ARE ATTRACTED TO THIS PLACE"
(excerpt from LA Times)
The story, which Young admits is sketchy, centers on the owners of the Murphy Ranch, Winona and Norman Stephens, and a mysterious but persuasive German named Herr Schmidt. Although county records say that a Jessie M. Murphy purchased the property in 1933, Young said there is no other record of her, and no one in the area ever saw her, leading him to suspect Murphy was a front name. The name Murphy Ranch, however, stuck. Norman Stephens was an engineer with silver mining interests in Colorado, and apparently financed the operation. His wife, the daughter of a wealthy industrialist, had a strong belief in metaphysical phenomena, and apparently fell under the spell of Schmidt, who claimed to have supernatural powers. Schmidt convinced the Stephenses that once Europe collapsed and Germany emerged victorious in the war, anarchy would break out across the country, and law and order would break down. His plan was to create a command center in which the National Socialist community would wait out the war. They could then emerge from their mountain retreat and impose order on society. It apparently made sense to the Stephenses, for they proceeded to spend an estimated $4 million to build an infrastructure that would be enough for a small town. They also made plans to build a four-story mansion that were never carried out, probably because they ran out of money, Young said. What they did accomplish, however, is amazing. The entire hillside above the ranch was terraced, and a sprinkler system, complete with timers, was laid out to irrigate the numerous fruit, nut, carob and olive trees and other plants that covered it. Several concrete staircases ascend the hillside, which were either to allow for maintenance of the trees, or more likely, Young believes, to patrol the property. The water tank and the power station, with its double generators, ensured that the community would be self-sufficient. The power station is the only structure basically intact, although the generators were removed and donated to Loyola Marymount University in the early 1970s. The inside walls are covered with graffiti, much of it typical of what one would find in an abandoned building, including, ironically, several swastikas. "I think there are a lot of gangs and skinheads who come here," Young said. "Nuts are attracted to this place."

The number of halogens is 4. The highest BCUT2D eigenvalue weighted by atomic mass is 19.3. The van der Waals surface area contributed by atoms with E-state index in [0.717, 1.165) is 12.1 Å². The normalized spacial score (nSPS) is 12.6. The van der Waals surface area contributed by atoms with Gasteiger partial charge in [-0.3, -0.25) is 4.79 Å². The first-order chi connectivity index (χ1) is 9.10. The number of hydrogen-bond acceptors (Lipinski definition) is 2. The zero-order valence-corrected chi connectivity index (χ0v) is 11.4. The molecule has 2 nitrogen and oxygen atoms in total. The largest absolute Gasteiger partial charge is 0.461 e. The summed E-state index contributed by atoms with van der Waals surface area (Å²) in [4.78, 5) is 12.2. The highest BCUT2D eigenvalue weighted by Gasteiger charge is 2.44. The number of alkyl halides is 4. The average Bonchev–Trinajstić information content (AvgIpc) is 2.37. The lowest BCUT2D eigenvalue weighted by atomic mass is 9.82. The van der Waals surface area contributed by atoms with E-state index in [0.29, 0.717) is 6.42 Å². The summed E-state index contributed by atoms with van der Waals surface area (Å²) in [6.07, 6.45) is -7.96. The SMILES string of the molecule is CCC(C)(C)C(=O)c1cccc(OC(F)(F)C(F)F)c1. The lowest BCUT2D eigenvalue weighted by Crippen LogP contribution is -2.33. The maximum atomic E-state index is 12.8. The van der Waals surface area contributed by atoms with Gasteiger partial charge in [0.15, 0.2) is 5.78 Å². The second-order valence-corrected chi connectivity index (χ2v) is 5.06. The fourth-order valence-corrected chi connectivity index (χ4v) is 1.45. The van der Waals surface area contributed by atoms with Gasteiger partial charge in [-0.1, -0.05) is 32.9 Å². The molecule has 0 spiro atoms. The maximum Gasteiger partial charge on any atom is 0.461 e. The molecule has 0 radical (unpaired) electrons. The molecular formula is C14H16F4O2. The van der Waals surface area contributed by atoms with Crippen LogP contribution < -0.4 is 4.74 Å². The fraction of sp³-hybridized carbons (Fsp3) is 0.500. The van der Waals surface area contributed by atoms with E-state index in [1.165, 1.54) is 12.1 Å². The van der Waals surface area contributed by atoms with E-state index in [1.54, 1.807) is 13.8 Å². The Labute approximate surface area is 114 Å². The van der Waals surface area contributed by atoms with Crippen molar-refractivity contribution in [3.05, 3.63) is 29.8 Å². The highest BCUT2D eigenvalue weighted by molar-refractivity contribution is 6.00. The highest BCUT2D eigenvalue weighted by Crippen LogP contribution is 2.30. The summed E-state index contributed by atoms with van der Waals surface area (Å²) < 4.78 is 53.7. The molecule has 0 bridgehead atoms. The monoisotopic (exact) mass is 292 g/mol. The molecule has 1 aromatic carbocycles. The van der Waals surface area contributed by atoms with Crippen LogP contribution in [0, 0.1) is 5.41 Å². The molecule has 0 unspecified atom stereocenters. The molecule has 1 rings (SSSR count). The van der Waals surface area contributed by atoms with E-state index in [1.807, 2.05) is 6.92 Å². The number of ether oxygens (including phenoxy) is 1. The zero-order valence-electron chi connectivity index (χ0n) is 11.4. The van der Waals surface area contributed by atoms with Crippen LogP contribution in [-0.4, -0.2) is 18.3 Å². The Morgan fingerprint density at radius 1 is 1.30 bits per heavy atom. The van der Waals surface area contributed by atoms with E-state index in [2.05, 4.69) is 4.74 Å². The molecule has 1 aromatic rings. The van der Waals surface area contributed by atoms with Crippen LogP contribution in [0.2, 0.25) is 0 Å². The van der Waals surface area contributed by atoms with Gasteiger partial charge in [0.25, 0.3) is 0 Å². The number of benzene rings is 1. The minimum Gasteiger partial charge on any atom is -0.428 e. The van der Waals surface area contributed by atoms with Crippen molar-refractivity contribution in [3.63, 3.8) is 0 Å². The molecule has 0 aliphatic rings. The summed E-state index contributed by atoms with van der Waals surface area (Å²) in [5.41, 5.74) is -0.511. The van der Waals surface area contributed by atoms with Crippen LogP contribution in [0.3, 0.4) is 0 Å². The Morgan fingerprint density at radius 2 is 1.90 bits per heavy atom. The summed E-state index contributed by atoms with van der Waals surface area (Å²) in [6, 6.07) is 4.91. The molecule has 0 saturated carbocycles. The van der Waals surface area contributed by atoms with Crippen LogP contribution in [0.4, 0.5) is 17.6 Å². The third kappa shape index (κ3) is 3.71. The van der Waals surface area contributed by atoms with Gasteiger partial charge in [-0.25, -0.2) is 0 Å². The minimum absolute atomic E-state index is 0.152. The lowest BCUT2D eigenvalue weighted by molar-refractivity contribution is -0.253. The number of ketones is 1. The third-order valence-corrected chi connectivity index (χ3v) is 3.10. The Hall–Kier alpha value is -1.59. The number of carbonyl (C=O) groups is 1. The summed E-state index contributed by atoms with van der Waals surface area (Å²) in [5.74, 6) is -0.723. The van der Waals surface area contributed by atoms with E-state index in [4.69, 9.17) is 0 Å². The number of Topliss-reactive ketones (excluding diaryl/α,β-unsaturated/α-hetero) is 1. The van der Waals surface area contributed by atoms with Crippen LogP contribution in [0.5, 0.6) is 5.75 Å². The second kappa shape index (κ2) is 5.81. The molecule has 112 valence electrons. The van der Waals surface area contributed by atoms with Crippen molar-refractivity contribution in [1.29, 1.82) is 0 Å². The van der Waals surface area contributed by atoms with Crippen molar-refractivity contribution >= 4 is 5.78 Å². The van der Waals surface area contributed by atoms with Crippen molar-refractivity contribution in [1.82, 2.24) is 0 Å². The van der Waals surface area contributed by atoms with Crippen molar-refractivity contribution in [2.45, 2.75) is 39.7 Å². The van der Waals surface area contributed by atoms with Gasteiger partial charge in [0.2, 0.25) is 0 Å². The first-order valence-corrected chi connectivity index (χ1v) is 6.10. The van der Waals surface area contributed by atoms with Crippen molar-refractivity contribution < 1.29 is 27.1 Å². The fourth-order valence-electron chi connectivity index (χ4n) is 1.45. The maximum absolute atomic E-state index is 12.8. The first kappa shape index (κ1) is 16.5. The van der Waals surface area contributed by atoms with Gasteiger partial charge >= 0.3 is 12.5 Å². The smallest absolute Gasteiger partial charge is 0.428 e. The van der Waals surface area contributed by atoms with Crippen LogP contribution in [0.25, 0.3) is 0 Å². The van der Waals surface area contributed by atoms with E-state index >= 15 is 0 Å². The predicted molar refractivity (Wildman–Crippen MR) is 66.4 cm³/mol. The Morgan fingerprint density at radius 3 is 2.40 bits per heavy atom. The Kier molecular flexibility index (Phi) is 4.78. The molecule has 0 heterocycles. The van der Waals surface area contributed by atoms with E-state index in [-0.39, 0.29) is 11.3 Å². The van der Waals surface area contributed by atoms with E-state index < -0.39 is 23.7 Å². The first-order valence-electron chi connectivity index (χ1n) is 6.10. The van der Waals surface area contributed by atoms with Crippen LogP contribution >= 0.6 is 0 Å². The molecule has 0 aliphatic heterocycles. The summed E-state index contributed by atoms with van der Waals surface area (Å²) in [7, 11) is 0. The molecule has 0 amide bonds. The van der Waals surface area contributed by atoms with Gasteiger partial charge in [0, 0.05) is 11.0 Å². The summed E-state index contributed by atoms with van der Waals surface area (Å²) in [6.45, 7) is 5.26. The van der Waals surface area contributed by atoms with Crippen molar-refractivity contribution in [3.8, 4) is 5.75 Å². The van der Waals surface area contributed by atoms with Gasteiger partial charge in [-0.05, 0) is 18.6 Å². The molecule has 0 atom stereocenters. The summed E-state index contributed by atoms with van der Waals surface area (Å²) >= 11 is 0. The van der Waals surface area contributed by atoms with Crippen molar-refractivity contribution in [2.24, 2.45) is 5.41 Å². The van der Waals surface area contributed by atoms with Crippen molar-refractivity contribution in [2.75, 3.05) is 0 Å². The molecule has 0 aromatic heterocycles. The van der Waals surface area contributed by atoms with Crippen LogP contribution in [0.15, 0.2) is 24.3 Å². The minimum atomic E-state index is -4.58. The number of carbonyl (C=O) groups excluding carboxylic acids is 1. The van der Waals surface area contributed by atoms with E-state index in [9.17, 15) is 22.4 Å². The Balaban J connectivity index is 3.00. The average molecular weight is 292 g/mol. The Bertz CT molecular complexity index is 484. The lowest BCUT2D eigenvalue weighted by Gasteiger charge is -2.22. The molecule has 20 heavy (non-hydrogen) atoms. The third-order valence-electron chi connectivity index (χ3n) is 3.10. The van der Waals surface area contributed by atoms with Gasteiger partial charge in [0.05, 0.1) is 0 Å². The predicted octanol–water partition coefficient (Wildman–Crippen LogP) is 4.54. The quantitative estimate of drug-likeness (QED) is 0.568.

The only other structure standing on the property is a two-story steel-frame building that was use>